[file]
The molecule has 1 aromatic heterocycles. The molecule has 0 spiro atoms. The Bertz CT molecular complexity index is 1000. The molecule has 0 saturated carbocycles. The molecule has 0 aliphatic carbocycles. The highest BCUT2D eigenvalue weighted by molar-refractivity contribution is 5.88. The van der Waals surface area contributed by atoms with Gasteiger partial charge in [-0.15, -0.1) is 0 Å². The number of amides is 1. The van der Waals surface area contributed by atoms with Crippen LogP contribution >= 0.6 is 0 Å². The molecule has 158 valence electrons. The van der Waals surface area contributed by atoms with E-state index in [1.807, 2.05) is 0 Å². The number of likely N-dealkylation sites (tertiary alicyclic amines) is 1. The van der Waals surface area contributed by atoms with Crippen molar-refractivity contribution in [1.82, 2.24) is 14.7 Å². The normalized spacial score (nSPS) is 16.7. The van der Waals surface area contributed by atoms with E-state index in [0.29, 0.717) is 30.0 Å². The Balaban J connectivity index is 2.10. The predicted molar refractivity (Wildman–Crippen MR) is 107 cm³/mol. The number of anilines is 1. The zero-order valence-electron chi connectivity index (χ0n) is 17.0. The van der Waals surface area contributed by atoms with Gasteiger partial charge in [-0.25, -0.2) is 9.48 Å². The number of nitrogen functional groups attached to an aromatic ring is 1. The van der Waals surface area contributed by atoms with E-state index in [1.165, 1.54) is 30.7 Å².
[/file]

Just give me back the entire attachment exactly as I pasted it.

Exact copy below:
The molecule has 1 aromatic heterocycles. The molecule has 0 spiro atoms. The Bertz CT molecular complexity index is 1000. The molecule has 0 saturated carbocycles. The molecule has 0 aliphatic carbocycles. The highest BCUT2D eigenvalue weighted by molar-refractivity contribution is 5.88. The van der Waals surface area contributed by atoms with Gasteiger partial charge in [-0.15, -0.1) is 0 Å². The number of amides is 1. The van der Waals surface area contributed by atoms with Crippen LogP contribution >= 0.6 is 0 Å². The molecule has 158 valence electrons. The van der Waals surface area contributed by atoms with E-state index in [1.807, 2.05) is 0 Å². The number of likely N-dealkylation sites (tertiary alicyclic amines) is 1. The van der Waals surface area contributed by atoms with Crippen molar-refractivity contribution in [1.82, 2.24) is 14.7 Å². The normalized spacial score (nSPS) is 16.7. The van der Waals surface area contributed by atoms with E-state index in [0.29, 0.717) is 30.0 Å². The Balaban J connectivity index is 2.10. The predicted molar refractivity (Wildman–Crippen MR) is 107 cm³/mol. The number of anilines is 1. The zero-order valence-electron chi connectivity index (χ0n) is 17.0. The van der Waals surface area contributed by atoms with Gasteiger partial charge in [-0.25, -0.2) is 9.48 Å². The number of nitrogen functional groups attached to an aromatic ring is 1. The van der Waals surface area contributed by atoms with E-state index in [1.165, 1.54) is 30.7 Å².